If you want to book a car, it is recommended that you book your car before arriving in the USA. This is almost always (much) cheaper compared to just showing up. Also, try and book with a so-called 'broker', which usually works together with a few or many car rental companies and can offer the best deal. Some examples include Holidayautos, Holidaycars and Sunny Cars. Some of the cheapest deals to book from Europe, includes Drive-USA, which also has a German version.

For more information and tips about renting cars and campers, additional costs, insurance, traffic rules, scenic routes and getting maps and fuel it is advised to check the USA Getting Around section.

By Public Transport

Limited, but improving, public transportation is available via Santa Fe Trails, the city's bus service. Phone: +1 505 955-2001. Bus fare is $1, a day pass costs $2, and a 31-day pass costs $20; youth under 18 ride free, half-fare for seniors/disabled. Buy fare or passes from the bus driver (cash only, exact change required).

By Foot

Many of the hotels, restaurants, shops and boutiques, and historic sites are located in and around the Santa Fe Plaza, providing the opportunity for leisurely explorations on foot. The Santa Fe visitor's website offers guides to several free walking tours.

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Eat

Santa Fe, and the rest of New Mexico, is known for its huge and spicy plates full of Southwestern food. Restaurants in Santa Fe run from expensive haute Southwestern to down-home fast-food style plates, where you will be asked "red or green" (chile). You can try a mix of both red and green chile peppers by asking for your dish "Christmas". However, Santa Fe also has a number of excellent restaurants offering other cuisines—possibly too many of them, in fact, as the highly competitive marketplace forces even some very good ones out of business before their time. It is almost impossible to overstate the dining possibilities here; they far outstrip those in most American cities ten times Santa Fe's size. As with several other New Mexico towns, restaurants in this description are broken into the sub-categories "New Mexican" (which, note, is not the same as "Mexican" by any means) and "Other." Meals (exclusive of drinks and tips) will usually cost $10/person or less at the "Budget" places, $10 to $25 at the "Mid-range" ones.

There are so many good New Mexican restaurants in town that a description here can barely scratch the surface. A note on red and green chile: half of the writers on New Mexican food claim that green chile is hotter than red, while half claim it's the other way around. In reality, the best authority on the spiciness of the chile at the particular restaurant you eat at is the restaurant itself, so if you're concerned about the chile being too hot, simply ask; you'll get a straight answer far more often than not. One thing that's definitely true, however, is that green tends to be fleshier than red, and adds a bit more substance to the dish, independent of the heat level.

  • Tomasita's, 500 S Guadalupe St (just south of downtown in an old railroad station), ☎ +1 505 983-5721. M-Sa 11AM-10PM. Considered by many to serve the definitive "traditional" New Mexican food. Expect to wait, as it's enormously popular. Entrees around $9–11, but splurge a little and get the sangria too.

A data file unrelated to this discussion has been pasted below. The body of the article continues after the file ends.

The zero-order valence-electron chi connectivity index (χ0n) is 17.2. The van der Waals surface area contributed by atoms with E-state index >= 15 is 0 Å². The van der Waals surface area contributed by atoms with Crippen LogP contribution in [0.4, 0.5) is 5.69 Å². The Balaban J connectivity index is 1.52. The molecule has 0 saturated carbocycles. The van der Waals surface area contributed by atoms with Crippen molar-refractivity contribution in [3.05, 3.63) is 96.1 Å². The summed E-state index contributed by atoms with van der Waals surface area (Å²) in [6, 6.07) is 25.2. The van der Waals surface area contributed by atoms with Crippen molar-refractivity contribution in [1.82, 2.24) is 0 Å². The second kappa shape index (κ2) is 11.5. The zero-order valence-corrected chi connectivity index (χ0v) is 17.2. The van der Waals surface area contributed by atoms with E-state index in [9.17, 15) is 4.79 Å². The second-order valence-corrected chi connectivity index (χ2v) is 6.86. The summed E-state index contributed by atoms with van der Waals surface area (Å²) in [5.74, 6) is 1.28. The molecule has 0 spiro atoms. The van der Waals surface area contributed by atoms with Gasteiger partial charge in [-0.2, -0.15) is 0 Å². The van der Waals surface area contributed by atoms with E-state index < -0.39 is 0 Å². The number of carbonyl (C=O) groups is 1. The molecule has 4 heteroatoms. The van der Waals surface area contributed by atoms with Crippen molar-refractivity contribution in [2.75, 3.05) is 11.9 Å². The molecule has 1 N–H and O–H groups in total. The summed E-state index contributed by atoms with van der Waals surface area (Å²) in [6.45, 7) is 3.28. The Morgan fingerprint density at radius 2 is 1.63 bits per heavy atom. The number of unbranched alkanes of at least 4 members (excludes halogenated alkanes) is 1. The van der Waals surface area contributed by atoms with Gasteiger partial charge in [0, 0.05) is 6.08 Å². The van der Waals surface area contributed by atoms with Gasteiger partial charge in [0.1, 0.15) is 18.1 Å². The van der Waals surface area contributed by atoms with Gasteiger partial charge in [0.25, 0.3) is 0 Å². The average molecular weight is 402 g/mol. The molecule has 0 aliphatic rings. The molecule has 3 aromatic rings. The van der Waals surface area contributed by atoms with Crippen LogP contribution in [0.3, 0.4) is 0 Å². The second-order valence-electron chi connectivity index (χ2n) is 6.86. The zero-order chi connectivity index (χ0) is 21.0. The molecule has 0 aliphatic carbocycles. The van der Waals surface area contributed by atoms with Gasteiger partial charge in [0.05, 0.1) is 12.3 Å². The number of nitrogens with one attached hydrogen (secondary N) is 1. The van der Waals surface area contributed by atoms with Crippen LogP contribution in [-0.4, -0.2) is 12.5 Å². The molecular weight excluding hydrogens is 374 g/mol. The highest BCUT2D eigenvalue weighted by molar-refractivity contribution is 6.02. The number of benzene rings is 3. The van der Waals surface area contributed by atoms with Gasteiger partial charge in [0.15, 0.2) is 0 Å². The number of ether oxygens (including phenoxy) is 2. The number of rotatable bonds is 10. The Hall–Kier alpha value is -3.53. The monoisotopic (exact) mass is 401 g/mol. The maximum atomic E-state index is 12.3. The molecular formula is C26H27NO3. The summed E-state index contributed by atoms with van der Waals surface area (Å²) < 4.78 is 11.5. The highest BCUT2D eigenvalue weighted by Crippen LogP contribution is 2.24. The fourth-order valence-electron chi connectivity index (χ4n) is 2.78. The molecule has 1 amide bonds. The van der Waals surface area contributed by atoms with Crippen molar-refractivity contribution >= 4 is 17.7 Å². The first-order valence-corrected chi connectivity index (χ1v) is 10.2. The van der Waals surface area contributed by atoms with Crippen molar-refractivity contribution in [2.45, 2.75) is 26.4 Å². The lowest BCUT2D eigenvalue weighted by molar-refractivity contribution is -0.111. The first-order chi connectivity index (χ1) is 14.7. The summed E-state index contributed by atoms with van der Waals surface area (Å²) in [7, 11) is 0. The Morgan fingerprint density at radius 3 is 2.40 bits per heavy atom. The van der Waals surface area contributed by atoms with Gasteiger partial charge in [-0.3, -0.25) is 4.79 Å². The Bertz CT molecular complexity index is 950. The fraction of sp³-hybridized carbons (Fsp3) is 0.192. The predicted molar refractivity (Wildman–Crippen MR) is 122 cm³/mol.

• Blue Corn Cafe, 133 Water St (secondary location at 4056 Cerrillos Rd), ☎ +1 505 984-1800. 11AM-10PM daily. A curious combination of New Mexican cuisine and a microbrewery.
  • Maria's New Mexican Kitchen, 555 W Cordova Rd, ☎ +1 505 983-7929. M-F 11AM-10PM, Sa-Su noon-10PM. Margaritas are a specialty here, but the traditional New Mexican cuisine is also good, if a bit heavier than at Tomasita's. Parking, though ample, is a pain to get to; approach from the east, on Camino de los Marquez rather than Cordova.
  • Tabla de Los Santos, 210 Don Gaspar Ave (inside the Hotel St. Francis), ☎ +1 505 992-6354. M 7:30AM-11AM, Tu-Th 7:30AM-2PM and 5PM-9PM, F-Sa 7:30AM-2PM and 5PM-10PM, Su 7:30AM-1:30PM and 5PM-9PM. New Mexican cuisine with great tasting pork chops and chile rellenos. Great views of the Plaza.
  • La Casa Sena, 125 E Palace Ave, ☎ +1 505 988-9232. M-Sa 11:30AM-3PM and 5:30PM-10PM, Su 11AM-3PM and 5:30PM-10PM. An example of "Southwestern" cuisine—the merging of traditional New Mexican preparation and presentation with more modern, creative ingredients (sometimes a little too creative). Reservations recommended.
  • Coyote Cafe, 132 W Water St, ☎ +1 505 983-1615. 11:30AM-close daily. Another highly-regarded "Southwestern" dining experience, although there has been a recent tendency for chef Mark Miller, (however Mark Miller sold the Restaurant to a group of employees); to use his restaurant to engage in puffery on behalf of his big-city franchises elsewhere. It's still an excellent restaurant, if an expensive one -- $50 per person for dinner, including wine/dessert and tip, is not unusual. Reservations recommended.
  • Luminaria, 211 Old Santa Fe Trail (inside the Inn at Loretto), ☎ +1 505 984-7915. 7AM-2PM and 5PM-10PM daily. Enjoy views of the Loretto Chapel and Old Santa Fe trail while dining.

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Drink

Two of the ubiquitous alcoholic beverages in Santa Fe are the familiar margarita and the possibly-less-familiar sangria, a wine-based concoction incorporating fruit, more commonly associated with Spain and Central America. Most of the better New Mexican restaurants in town have their own house sangria; it goes well with New Mexican cuisine, and is claimed by some to be a useful antidote if the spicy food gets the better of you. It's considered much more of a day-to-day beverage here than in many other places. Visitors should note that the high altitude may increase sensitivity to alcohol.